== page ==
General help for growing acers

clancy87(8)September 16, 2013

I am a complete novice so any help would be great. I have a katsura, Butterfly, Autropupurum and a emerald lace all about just over a foot tall. Lots of the new growth are touching each other so im needing help regarding pruning.

Do i wait till they are fully dorment or do i prune them now?.

Also these are all greenhouse grown so should i keep them in greenhouse till after winter?

And lastly, I have them in pots. Idea being let the roots establish another year and plant them in my front garden next year or plant them now?

Thanks for any help.

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gardengal48

These are far too young to be considering the need for any serious pruning. New growth on JM's is often rather dense, even on larger, mature specimens but that does not always necessitate pruning. Can you supply any photos?

Pruning should be limited to removing deadwood, any conflicting branching or to enhance or encourage a specific growth habit. Personally, I wouldn't touch any of these until they were several seasons older.

Did you grow them from seed? How old are they/how long in the greenhouse? If in a mild enough climate, they can be planted out in the garden now, although I'd be inclined to wait until they were larger plants before putting them into a permanent home.

    Bookmark   September 17, 2013 at 2:39PM
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clancy87(8)

Thats brilliant advice i'll upload photos asap. there all seed grown coming on 2 years. ive had them in greenhouse out recently let them out to the elements but ave not planted them. I thought as much in regards to pruning, i was just unsure as the butterfly and the katsura have loads of leaves in clumps rubbing off each other.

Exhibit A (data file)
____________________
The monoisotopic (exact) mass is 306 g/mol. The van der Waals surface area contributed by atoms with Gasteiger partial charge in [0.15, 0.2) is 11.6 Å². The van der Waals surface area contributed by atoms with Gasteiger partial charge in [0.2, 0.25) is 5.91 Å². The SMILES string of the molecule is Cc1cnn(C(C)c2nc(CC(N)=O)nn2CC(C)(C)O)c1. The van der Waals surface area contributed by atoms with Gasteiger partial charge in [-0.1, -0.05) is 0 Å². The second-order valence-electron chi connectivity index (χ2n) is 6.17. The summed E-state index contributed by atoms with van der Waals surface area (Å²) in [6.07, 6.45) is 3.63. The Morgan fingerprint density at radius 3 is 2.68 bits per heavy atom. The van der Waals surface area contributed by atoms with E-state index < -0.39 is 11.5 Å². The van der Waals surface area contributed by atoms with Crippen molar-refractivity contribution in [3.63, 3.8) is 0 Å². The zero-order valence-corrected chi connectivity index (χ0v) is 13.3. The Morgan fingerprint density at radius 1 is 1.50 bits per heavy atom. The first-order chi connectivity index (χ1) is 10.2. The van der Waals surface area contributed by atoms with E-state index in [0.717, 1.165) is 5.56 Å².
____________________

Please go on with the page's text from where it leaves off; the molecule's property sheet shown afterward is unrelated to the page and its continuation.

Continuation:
Bookmark   September 30, 2013 at 12:04PM
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clancy87(8)

Butterfly

    Bookmark   September 30, 2013 at 12:12PM
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clancy87(8)

Blood good

    Bookmark   September 30, 2013 at 12:13PM
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clancy87(8)

Katsura

    Bookmark   September 30, 2013 at 12:15PM
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clancy87(8)

Emerald lace

    Bookmark   September 30, 2013 at 12:17PM
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gardengal48

I see no need to prune now on any of these little guys :-)

If these are seed grown plants, then technically you cannot refer to them by a specific cultivar name. Named cultivars of Japanese maples can only be propagated asexually - either by grafting, or less commonly, by cuttings. Never by seed. The reason for this is that there is never any assurance the seedling tree will resemble the parent and even despite how similar they may look they will be distinct from each other. Exact clonal replication can only be achieved asexually.

Technically, any seed-grown JM is just a plain ole Acer palmatum - no cultivar designation.

    Bookmark   October 1, 2013 at 2:21PM
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clancy87(8)

thats brilliant and thanks again. I didnt know that, being a novice i just assumed they were what they looked like. youve been a great help.

    Bookmark   October 2, 2013 at 12:10PM
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